32. If I told you that you were going to meet someone "warm," the odds are you would enjoy your contact with them. Conversely, if I introduced you to someone I described as "cold," you'd most likely not want to talk to them. This illustrates ______?
  33. If on day one you had written down the grade you expected to receive on your first exam in this class, you, and most of your classmates, would most likely write down an A. This is due to _______?
  34. A thinking strategy that enables quick efficient judgments is a ______?
  35. The tendency to believe that someone belongs to a specific group if they look like a typical member of that group is the _______?
    Representative Heuristic
  36. If you see a man driving down the street in a VW bug with a surfboard out the back of his car, you are likely to think he is a surfer. This is because of the ______?
    Representative Heuristic
  37. Use of heuristics may lead to the ______?
    Confirmation Bias
  38. After the Columbine shootings, people were more likely to overestimate the amount of teen violence and to fear school violence. This is because of the ________?
    Availability Heuristic
  39. After the movie Jaws came out, and again in the early 1990s after Summer of the Shark, many people were afraid to go in the ocean. This is due to the _______?
    Availability Heuristic
  40. "It always rains after I wash the car." This statement is an example of an ______?
    Illusory Correlation
  41. You believe that Friday the 13th is bad luck. Sure enough, every Friday the 13th bad things happen to you. Why might this be?
    Self-fulfilling prophecy
  42. Actions expected of those who occupy a particular social position are called _____?
  43. When our behavior is out of sync with our attitudes, it is called ______?
    Cognitive Dissonance
  44. Bem argues we look to our behavior to find out what our attitudes are. He calls this _____?
    Self-perception Theory
  45. When offered an unnecessary reward in an attempt to control behavior, the _______________effect occurs?
  46. Whose theory involves the idea of arousal as central to dissonance?
  47. Threaten a person's self-concept in one domain, and they will compensate by doing something good in another domain. This describes the ________ theory?
  48. Dissonance theory explains attitude _______?
  49. Self-perception theory explains attitude _______?
  50. Self-presentation theory argues that people will adopt attitudes consistent with behaviors in order to create ________?
    good impressions
  51. The Implicit Association Test (IAT) is a method used to ________ the role of social linfluences on participants' attitude reports?
  52. Which theory of behavior affects attitudes and gives rise to the overjustification effect?
    Self-perception Theory
  53. Your neighborhood Honda dealership announces a one-day sale of 2006 Honda Accord for the outstanding price of $16,999. Once you arrive, the salesman informs you that if you want wipers, floor mats, a radio, air conditioning, heat, and a passenger side mirror, the car will cost $19,900. You consent to buy the car at $19,900 even though you had hoped to buy it for $16,999. The salesman employed ________?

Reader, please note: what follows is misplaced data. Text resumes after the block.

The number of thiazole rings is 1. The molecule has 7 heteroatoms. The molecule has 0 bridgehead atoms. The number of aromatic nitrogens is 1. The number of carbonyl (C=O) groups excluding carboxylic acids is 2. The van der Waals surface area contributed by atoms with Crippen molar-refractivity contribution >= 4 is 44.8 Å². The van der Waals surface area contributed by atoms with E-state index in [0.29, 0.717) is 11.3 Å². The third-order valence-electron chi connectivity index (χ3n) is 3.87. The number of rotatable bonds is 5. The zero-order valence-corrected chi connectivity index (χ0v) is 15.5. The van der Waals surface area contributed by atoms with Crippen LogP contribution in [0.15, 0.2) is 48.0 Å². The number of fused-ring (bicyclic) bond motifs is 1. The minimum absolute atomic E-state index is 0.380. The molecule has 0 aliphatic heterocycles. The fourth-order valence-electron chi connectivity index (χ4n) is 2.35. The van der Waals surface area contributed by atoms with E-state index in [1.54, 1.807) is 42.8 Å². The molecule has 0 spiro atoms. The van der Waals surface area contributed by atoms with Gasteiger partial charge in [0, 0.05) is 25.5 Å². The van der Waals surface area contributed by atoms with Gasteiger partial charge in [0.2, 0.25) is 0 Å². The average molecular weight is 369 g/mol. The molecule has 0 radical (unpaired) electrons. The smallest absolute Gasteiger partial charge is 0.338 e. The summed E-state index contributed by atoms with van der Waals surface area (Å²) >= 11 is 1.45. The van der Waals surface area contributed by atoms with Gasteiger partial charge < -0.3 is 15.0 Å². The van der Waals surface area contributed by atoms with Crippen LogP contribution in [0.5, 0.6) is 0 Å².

Low Ball Technique
  54. Your friend asks you if you'd be willing to run quickly to the grocery store with her. You agree. However, once in the car, she asks if you'd mind running three other errands with her. Begrudgingly you say yes. She has used which of the following techniques?
    Foot-in-the-door technique
  55. A politician who publicly favors a tax increase that he privately doesn't support will most likely experience _______?
    Cognitive Dissonance
  56. A student states that he supports gun ownership by individuals. In speech class, his teacher assigns him to present a persuasive speech on abolishing gun ownership by individuals. After arguing the opposing side, he finds his initially favorable attitude is changing. This can best be explained by _______?
    Cognitive dissonance theory
  57. Which theory of why behavior affects attitudes assumes that we look to our behavior to discover our attitudes?
    Self-perception Theory
  58. The adaptive change in frequency of specific genes over generations is _______?
    Natural selection
  59. The power of the situation is also called _______?
    Social control
  60. You go out to dinner with three of your good friends. Friends 1 and 2 order dessert. Next, Friend 3 orders dessert. When the waiter gets to you, even though you are dieting, you order dessert. Why?
  61. When you have complied with a request and have internalized a belief that your behavior is justified, you are showing ________?
    Private acceptance
  62. After Marilyn Monroe's suicide, there were 200 more suicides in the United States than was typical. This was due to the suspected effects of ________?
    Mass suggestibility
  63. The "teacher/learner" paradigm, which has been extensively used by researchers to investigate a variety of phenomena, was used by ______?
    Milgram - obedience studies
  64. One salient factor in Milgram's study on obedience was the experimenter. When the experiment was varied so that the experimenter gave orders over
    the phone, obedience was _______?
    greatly reduced
  65. Milgram found that _____ status people accept commands more readily?
  66. Having an ally tends to tends to _______ the degree of conformity found in Solomon Asch-type experiments?
  67. When a person conforms to gain acceptance, we say they are bowing to _______?